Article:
Usually very quiet. Home entertainment is popular. Major hotels provide their own entertainment. The capital, Port Moresby, offers the same variety of entertainment and nightlife found in most Major cities.

A 60-day tourist visa can be obtained from any Papua New Guinea Diplomatic Mission or nearest Australian Mission at a cost equivalent to K10.00. Visas can also be obtained on arrival for a fee of K25.00, and can be extended for another 30 days for a fee of K50.00.

Business Entry Visas are valid for a minimum of sixty (60) days per entry and are valid for 12 months from the date of issue. As such, business entry visas are multiple entry. Visas can be obtained from any PNG Diplomatic Mission or the nearest Australian Mission for a fee equivalent to K25.00. You will need valid travel documents, sufficient funds for your stay in our country and an airline ticket with a confirmation outbound flight before the expiry date of your visa.

A some restrictions apply to travelers from several Asian, Eastern Europe and African countries, we recommend that you check with the PNG Embassy or the nearest Australian Mission for visa requirements before traveling to PNG

Certification or vaccination against yellow fever or cholera is required for travelers over one year of age coming from or through infected areas. Malaria is the only serious health risk. Visitors are strongly advised to consult your local doctor or tropical disease clinic to commence anti-malarial preparations before arrival.

All towns have reticulated water. Water quality is within World Health Organization standards in most towns. Bottled water is available. In rural areas it is advisable to boil water at all times.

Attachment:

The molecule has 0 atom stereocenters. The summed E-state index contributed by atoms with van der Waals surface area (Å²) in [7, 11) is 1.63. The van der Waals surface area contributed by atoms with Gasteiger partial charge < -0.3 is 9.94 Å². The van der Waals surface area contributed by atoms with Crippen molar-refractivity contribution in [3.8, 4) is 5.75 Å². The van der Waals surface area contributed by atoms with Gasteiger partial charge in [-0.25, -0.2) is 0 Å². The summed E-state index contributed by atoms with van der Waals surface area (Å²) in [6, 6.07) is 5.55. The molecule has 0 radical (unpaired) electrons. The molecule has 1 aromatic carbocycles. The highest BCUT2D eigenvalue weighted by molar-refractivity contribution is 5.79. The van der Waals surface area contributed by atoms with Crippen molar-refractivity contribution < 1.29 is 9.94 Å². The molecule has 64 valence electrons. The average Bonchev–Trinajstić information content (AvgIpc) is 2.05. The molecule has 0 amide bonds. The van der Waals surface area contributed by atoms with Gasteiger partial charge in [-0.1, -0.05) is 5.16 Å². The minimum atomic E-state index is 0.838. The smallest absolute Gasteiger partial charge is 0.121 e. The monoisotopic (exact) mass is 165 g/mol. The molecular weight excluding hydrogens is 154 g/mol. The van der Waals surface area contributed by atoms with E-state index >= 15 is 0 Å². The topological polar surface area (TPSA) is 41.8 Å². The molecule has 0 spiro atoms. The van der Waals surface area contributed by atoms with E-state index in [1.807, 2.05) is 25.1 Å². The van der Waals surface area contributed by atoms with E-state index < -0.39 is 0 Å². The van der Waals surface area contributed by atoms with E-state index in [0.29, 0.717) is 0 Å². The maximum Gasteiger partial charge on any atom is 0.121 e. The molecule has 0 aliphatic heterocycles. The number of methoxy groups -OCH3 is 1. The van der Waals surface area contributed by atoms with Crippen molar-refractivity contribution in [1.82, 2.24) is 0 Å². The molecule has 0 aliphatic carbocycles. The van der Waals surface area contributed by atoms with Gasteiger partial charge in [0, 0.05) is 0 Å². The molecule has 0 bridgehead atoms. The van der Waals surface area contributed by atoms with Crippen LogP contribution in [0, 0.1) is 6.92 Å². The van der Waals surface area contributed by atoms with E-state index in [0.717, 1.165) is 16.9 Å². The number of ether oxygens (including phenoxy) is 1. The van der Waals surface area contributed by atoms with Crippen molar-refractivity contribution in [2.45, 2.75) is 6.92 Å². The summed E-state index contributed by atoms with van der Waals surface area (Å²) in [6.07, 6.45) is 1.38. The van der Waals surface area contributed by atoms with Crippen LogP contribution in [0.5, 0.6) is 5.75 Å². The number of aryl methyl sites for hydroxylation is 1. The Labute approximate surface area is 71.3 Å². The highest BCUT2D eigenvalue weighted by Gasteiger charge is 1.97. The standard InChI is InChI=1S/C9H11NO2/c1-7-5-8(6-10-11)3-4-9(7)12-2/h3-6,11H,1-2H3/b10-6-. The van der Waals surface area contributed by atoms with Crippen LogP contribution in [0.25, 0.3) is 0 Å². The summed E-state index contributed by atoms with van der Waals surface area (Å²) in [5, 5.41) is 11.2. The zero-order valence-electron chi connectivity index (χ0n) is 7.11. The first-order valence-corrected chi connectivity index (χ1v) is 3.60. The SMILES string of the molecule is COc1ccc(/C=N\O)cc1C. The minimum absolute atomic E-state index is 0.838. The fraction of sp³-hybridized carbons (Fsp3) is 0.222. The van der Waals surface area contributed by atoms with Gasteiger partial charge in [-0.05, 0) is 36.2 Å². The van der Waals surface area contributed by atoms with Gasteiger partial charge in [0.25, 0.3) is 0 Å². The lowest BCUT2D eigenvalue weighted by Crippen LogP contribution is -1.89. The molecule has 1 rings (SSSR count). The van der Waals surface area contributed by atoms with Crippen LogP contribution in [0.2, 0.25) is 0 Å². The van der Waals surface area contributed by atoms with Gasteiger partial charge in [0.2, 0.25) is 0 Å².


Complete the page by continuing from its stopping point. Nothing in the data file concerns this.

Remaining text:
You won’t go hungry in Papua New Guinea . Western cuisine is available in hotels, restaurants, guest houses, lodges and village resorts. Port Moresby has many Asian and European restaurants. For something different, try a traditional ‘mumu’ of roast pork, sweet potatoes, rice and greens.

One of the many pleasant surprises of Papua New Guinea is the wide range of art forms in diverse styles. Among the many tempting souvenirs you will encounter are:
Bilums - string bags made from natural fibres.
Masks - woven from cane or rattan; make of wood and clay and decorated with shells, hair and pig’s teeth or incised with brown and white patterns in glossy black.
Wooden bowls - bowls fashioned from prized local timber, including ebony. Carved walking sticks, stools and tables are often inlaid with mother of pearl.
Basket/Trays - Many different patterns and styles can be found. Those from Bougainville are regarded as some of the finest in the Pacific.
Drums - the most common musical instrument in Papua New Guinea: those made from a hollow tree trunk are called Garamuts while the smaller Kundu is shaped like an hour glass and has snake or lizard skin stretched over one end
Story Board - made on the Karam River, they illustrate in raised relief incidents of village life.
Spirit Boards - act as guardians of the village with those from the Gulf Province believed to possess the spirits of powerful warriors.

We want to keep our cultural heritage intact, so items made before 1960 are restricted exports. They must be inspected by National Museum Staff before an export permit can be considered. Export Bird of Paradise plumes as well as stone artifacts - except stone axe - is prohibited.

Top of page

From modern department complexes to quaint little stores there are plenty of places to spend your money. In artifact shops you may try your hand at bargaining but be gentle! Remember that Saturday is a half day for most shops and most shops except trade stores and supermarkets are closed on Sunday.

Dental, doctors and hospital services are available in all major centers.. Medical clinics and aid posts are found in remote areas and several hospitals are privately owned.

New Year’s Day - 1 January, Good Friday, Easter Monday, Queen’s Birthday - 13 June, Remembrance Day - 21 July, Independence Day -16 September, Christmas Day - 25 December, Boxing Day - 26 December.
Religion: Local traditional beliefs and ceremonies are maintained in remote areas; however, Christians influence is predominant.

Play golf, tennis and squash or go fishing, diving, snorkeling, hunting and trekking. Check with Air Niugini, your travel agent or the PNG Tourism Promotion Authority for venues,. Touch football is also very popular around the country.